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Out of gamut colors in vector images

Explorer ,
Feb 18, 2024 Feb 18, 2024

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Hi, I'm wondering how the fellow contributors handle the out of gamut colors in their vector images. Those bright colors are eye catching and nice in RGB mode, but if the customers download the images to print them out, the colors might not look as bright as they look on screen. Any suggestions?

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Community Expert ,
Feb 18, 2024 Feb 18, 2024

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That's an eternal problem. It depends on the skill and the possibilities of the buyer if they can handle that. And they will need to make tradeoffs. So either you supply assets completly in line of the limited CMYK gamut, or you ignore that, and hope that the buyer knows what they do. There is no magical solution to this, unfortunately.

ABAMBO | Hard- and Software Engineer | Photographer

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Community Expert ,
Feb 18, 2024 Feb 18, 2024

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Whenever this issue comes up, it reminds of a workshop I once attended about preparing images for print. The workshop leader explained that blacks in an image should never be 100% black, but to aim for 96% maximum. If you don't do that, the press could start gumming up from attempting to print the deep blacks, a cog might come loose, fly across the room, and you'll end up killing someone. He was joking, of course, but he got his point across.

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Explorer ,
Feb 18, 2024 Feb 18, 2024

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I'm glad he was joking! Haha. Black is another problem. I'll keep that in my mind. Thank you for the quick response! 

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Enthusiast ,
Feb 18, 2024 Feb 18, 2024

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Is this aboyt black a joke?

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Community Expert ,
Feb 18, 2024 Feb 18, 2024

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No, the black part is dead serious. The flying part is a joke. Digital printers won't have that issue, however. They will cut off if it's too much. That may, however, produce the wrong results.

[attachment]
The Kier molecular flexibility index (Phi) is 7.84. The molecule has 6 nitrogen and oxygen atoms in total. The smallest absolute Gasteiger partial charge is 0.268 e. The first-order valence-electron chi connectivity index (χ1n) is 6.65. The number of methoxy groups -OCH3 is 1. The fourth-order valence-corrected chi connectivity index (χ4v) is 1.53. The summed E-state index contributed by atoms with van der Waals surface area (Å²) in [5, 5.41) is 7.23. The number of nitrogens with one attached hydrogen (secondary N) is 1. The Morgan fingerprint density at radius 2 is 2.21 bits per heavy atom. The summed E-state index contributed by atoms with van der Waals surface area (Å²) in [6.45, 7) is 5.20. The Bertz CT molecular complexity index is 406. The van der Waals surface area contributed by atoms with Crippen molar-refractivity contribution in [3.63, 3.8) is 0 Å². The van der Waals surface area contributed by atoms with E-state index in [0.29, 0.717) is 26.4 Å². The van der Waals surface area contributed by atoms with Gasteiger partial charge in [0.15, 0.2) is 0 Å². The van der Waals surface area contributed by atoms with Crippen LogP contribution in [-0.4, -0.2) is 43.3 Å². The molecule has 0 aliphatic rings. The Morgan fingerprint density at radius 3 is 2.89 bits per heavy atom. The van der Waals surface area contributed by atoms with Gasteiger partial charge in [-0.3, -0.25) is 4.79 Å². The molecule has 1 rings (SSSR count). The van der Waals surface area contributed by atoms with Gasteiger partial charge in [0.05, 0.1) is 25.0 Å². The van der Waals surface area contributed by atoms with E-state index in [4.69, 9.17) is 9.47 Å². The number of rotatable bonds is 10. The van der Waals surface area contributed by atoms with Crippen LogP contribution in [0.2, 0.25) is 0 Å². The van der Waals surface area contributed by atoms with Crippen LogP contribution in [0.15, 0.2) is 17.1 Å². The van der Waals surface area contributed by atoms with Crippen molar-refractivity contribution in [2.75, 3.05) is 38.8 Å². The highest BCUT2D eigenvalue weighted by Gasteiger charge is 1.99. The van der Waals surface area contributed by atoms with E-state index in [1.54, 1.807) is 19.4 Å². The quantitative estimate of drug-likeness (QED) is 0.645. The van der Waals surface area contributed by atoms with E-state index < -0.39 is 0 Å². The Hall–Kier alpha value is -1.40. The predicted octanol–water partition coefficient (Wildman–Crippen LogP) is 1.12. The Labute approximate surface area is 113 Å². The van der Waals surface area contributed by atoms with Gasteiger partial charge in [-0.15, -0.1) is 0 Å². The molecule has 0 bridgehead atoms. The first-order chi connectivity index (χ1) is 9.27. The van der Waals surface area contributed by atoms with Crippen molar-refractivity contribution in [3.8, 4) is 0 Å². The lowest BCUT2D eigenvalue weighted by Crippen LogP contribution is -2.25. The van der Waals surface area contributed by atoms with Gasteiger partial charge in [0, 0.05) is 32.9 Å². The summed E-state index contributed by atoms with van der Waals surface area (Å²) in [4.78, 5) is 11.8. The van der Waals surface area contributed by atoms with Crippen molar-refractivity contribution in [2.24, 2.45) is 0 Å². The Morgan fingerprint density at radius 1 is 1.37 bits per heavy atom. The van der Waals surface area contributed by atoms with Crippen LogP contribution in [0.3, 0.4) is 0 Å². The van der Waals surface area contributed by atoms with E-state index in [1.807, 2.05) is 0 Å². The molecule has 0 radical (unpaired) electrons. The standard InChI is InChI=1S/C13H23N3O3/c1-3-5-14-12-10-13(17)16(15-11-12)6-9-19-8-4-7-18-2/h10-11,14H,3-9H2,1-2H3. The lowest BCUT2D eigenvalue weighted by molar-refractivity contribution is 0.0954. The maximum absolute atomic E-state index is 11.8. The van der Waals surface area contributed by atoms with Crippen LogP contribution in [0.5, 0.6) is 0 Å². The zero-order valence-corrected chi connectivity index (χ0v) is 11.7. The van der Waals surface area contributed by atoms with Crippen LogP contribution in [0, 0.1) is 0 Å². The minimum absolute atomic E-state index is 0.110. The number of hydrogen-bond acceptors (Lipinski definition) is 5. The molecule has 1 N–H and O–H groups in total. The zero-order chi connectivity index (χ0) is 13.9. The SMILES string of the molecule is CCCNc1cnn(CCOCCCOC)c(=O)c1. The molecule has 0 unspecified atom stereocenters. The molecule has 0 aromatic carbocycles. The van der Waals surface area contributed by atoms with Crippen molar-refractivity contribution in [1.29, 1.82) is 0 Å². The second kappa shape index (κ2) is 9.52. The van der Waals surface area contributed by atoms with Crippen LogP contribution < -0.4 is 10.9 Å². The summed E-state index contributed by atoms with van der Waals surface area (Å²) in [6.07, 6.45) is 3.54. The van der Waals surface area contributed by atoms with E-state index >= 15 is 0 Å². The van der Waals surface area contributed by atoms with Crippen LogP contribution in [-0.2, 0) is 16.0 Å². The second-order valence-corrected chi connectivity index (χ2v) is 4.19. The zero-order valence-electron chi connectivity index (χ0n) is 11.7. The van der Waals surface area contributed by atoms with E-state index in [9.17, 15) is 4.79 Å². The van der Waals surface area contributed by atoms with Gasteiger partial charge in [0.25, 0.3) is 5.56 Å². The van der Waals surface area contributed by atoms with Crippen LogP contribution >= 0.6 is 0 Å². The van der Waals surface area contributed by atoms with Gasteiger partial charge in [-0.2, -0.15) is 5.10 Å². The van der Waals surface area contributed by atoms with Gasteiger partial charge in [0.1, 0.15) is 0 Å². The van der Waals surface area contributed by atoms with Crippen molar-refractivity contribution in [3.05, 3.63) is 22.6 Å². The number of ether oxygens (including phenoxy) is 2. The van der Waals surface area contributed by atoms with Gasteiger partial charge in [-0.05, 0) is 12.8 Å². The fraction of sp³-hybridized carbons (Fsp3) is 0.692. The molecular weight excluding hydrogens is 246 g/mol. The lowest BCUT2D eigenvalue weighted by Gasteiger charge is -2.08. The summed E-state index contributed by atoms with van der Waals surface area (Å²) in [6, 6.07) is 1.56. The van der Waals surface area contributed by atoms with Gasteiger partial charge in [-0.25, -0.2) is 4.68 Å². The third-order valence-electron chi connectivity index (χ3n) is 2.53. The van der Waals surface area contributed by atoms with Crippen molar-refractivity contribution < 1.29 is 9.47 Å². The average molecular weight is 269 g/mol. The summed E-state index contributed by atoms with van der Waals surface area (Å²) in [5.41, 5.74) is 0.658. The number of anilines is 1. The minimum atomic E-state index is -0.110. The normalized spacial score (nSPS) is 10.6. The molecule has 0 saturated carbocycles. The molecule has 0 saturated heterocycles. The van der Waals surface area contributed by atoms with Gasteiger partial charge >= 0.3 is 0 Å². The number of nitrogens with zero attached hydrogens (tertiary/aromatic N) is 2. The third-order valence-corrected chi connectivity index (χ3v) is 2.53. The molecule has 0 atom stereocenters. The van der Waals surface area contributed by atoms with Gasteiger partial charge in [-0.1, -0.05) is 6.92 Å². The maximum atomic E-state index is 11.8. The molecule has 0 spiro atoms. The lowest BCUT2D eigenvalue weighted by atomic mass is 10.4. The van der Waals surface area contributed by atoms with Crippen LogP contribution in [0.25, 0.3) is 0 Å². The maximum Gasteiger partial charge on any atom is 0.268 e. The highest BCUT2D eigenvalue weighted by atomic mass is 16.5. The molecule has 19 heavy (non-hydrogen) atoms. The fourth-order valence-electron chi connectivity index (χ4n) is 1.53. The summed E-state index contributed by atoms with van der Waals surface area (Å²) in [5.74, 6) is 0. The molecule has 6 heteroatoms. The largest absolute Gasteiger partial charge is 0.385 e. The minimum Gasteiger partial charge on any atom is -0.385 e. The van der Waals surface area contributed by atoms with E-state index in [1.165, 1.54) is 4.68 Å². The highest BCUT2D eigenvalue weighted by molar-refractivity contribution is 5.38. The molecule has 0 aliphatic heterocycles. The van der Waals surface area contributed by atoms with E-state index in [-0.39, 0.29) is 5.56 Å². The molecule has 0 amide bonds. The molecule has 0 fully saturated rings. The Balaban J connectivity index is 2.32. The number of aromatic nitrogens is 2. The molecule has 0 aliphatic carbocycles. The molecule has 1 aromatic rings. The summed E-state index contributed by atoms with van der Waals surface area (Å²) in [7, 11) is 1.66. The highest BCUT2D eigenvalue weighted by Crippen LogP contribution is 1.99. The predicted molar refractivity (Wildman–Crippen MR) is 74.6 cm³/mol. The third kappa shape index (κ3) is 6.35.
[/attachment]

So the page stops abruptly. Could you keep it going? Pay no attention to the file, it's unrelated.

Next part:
ABAMBO | Hard- and Software Engineer | Photographer

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Explorer ,
Feb 18, 2024 Feb 18, 2024

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Thank you so much for a quick response! Coule we assume most of the buyers here are designers if they're Adobe users? I wish Adobe Stock lets the potential buyers know which image contains print safe colors or something. I try not to use out of gamut colors, but sometimes, that's challenging. 

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Community Expert ,
Feb 18, 2024 Feb 18, 2024

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Most of the buyers are probably professionals. But there is a considerable part of hobbyists buying assets occasionally. At some stage, you need, however, to make a decision.

ABAMBO | Hard- and Software Engineer | Photographer

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Community Expert ,
Feb 18, 2024 Feb 18, 2024

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What @Abambo said. And, of course, except possibly for very specialized printing processes and the types of paper used, printed colors will not look as bright as they do on screen. Those are adjustments our brains need to make on the fly. Images viewed by reflected light are seldom a match for those viewed by transmitted light.

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